Thanks for the comments and especially thanks for the input. As to the book, there probably will always be some who question the ability of a non-participant to capture the correct sense of an event. I did like the book quite a bit since it was really written with the sailors and officers who were involved. The bibliography in the back is very extensive so I feel pretty good about their attempt to tell the story of the men as well as the storm. I have been in a number of typhoons (Pacific), hurricanes, and dust ups in the North Atlantic and the words and feelings in the book were very close to my old memories. I weill definitely look into Captain Calhoun’s books. I am a life long learner on leadership and have found (and I unashamedly admit this) that the US Navy has provided some of the greatest examples of good and not so good that I have expereinced and found.
Thanks again for the feedback. This blog has beena true labor of love.
You’re welcome Mac, and I am going to track down “Halsey’s Typhoon”; it’s a fascinating story. Here’s another thought for you – I love the “silent service” tales from WWII, and I’m sure you’ve heard of Dick O’Kane. EXCEPTIONAL Leader. his book “Clear the Bridge! : The War Patrols of the U.S.S. Tang” is another one I highly recommend. I had the opportunity to correspond with and meet the Admiral’s wife, Ernestine, when I was helping build the AEGIS Destroyer named after him at Bath Iron Works. She was elderly by then, and quite a lady; her husband’s amazing experiences provide valuable lessons about leading people. Cheers, John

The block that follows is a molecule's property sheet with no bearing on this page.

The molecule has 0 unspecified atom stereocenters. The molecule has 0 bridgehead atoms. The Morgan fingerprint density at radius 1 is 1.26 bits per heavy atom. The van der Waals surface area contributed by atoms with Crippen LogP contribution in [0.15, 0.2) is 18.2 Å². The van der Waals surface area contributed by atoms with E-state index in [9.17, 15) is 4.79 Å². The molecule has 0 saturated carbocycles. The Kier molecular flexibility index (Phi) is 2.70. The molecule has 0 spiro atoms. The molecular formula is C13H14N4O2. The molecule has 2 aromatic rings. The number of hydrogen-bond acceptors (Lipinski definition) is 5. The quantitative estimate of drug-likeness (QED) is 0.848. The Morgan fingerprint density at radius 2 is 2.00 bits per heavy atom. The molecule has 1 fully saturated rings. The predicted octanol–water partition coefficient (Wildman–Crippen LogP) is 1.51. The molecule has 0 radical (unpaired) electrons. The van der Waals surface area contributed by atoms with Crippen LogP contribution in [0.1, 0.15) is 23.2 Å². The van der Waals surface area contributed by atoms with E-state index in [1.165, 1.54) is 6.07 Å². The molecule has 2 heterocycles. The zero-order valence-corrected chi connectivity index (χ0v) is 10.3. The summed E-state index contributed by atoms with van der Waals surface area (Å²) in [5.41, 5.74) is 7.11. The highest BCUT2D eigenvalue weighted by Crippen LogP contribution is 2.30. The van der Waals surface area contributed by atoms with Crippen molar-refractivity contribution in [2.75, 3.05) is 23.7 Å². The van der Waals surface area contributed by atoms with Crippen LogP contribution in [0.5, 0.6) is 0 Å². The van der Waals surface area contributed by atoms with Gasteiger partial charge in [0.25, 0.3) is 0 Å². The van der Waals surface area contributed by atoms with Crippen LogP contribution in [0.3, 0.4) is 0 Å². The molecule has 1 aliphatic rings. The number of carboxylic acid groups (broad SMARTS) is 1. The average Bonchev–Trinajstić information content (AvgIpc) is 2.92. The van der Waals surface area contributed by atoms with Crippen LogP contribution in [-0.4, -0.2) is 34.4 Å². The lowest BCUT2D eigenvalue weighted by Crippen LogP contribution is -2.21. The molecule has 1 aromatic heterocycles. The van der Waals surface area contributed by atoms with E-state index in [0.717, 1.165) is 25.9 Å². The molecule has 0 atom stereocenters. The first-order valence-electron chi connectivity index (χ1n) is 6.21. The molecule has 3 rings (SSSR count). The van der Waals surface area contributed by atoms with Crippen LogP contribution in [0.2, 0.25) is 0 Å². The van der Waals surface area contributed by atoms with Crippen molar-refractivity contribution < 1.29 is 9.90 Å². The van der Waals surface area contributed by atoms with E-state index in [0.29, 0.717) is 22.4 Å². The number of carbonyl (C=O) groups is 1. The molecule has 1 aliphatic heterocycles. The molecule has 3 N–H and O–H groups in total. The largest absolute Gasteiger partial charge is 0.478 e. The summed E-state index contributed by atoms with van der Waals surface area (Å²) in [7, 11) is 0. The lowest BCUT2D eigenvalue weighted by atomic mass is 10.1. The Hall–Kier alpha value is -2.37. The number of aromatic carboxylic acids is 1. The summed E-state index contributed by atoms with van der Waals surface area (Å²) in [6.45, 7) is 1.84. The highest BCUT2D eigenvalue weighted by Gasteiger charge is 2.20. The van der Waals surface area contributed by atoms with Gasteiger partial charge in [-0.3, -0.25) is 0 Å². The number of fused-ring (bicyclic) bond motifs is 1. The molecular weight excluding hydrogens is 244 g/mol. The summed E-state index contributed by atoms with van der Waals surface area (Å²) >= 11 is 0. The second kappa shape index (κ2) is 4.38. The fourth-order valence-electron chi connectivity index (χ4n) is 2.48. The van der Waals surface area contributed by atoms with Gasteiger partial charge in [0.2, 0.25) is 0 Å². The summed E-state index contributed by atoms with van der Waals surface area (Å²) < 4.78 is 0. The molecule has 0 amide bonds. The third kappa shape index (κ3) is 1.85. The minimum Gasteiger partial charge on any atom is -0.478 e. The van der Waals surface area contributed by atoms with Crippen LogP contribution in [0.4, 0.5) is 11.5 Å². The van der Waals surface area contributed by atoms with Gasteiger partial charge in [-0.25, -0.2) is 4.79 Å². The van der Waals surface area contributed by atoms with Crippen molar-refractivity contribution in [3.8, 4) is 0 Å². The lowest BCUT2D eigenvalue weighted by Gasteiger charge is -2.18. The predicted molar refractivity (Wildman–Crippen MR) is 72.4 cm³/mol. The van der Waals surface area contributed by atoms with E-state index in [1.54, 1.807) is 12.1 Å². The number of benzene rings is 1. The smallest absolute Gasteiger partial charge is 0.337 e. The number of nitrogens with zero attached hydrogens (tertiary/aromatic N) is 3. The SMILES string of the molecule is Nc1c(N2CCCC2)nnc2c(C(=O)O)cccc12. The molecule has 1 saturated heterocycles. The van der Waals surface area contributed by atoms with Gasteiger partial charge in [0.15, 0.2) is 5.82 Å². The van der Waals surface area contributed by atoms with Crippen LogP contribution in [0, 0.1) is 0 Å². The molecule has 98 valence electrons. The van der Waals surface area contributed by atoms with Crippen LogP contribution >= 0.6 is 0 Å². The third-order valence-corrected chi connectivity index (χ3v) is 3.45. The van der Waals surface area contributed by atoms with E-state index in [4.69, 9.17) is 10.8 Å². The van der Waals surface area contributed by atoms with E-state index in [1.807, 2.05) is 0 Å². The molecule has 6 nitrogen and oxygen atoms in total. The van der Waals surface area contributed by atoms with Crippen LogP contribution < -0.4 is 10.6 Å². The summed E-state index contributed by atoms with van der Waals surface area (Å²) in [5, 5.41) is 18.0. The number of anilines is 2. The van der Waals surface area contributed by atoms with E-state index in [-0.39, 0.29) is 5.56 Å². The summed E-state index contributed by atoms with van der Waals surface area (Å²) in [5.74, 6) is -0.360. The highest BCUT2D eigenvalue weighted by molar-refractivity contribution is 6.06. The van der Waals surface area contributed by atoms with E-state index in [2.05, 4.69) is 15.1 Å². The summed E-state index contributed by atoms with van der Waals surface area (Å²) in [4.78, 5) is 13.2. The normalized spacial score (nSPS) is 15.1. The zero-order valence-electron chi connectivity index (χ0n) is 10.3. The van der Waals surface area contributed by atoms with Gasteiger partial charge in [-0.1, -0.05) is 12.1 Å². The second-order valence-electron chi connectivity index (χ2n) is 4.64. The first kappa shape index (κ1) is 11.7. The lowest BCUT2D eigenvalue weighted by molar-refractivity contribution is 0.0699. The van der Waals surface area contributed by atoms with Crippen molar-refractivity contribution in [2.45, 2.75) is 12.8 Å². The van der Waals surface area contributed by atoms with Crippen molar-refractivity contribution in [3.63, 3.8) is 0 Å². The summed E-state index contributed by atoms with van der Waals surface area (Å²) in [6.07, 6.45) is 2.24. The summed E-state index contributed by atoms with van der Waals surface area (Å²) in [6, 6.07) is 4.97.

There is a great episode of “Dogfights” origionally aired on the History Channel about the Battle of Samar. I’m pretty facinated by this battle myself. Thank you for posting it 🙂
March 18, 2012
Many many instances of “Guts” throughout history, however to me:
(a) Torpedo Squadron 8 (VT-8), off of the USS Hornet, CV 8, Battle of Midway, June 4, 1942.
(b) Taffy 3 (Task Unit 77.4.3), attached to the US 7th Fleet, Battle of Leyete Gulf, Oct 25, 1944.
Only instances during WWII, to my knowledge, for which quantitative and qualitative inferior US forces faced overwhelming enemy odds and snatched victory out of the jaws of defeat. Might throw in 101 Screaming Eagles at Bastogne Dec 1944. However, not 100% that the 101 were outnumbered/outgunned though, as VT8 and Taffy 3 were, as well as the critical difference between defeat and victory among the three encounters.
For those of the Silent Service, those Hallowed Words:
“Take her down”. (Cmdr Howard W. Gilmore USS Growler, SS215, Feb 7, 1943).
Samuel B. Roberts de-413 the ship that fought like a battleship these men are the most badass men on earth. the destroyer escort when head to head with a battleship and won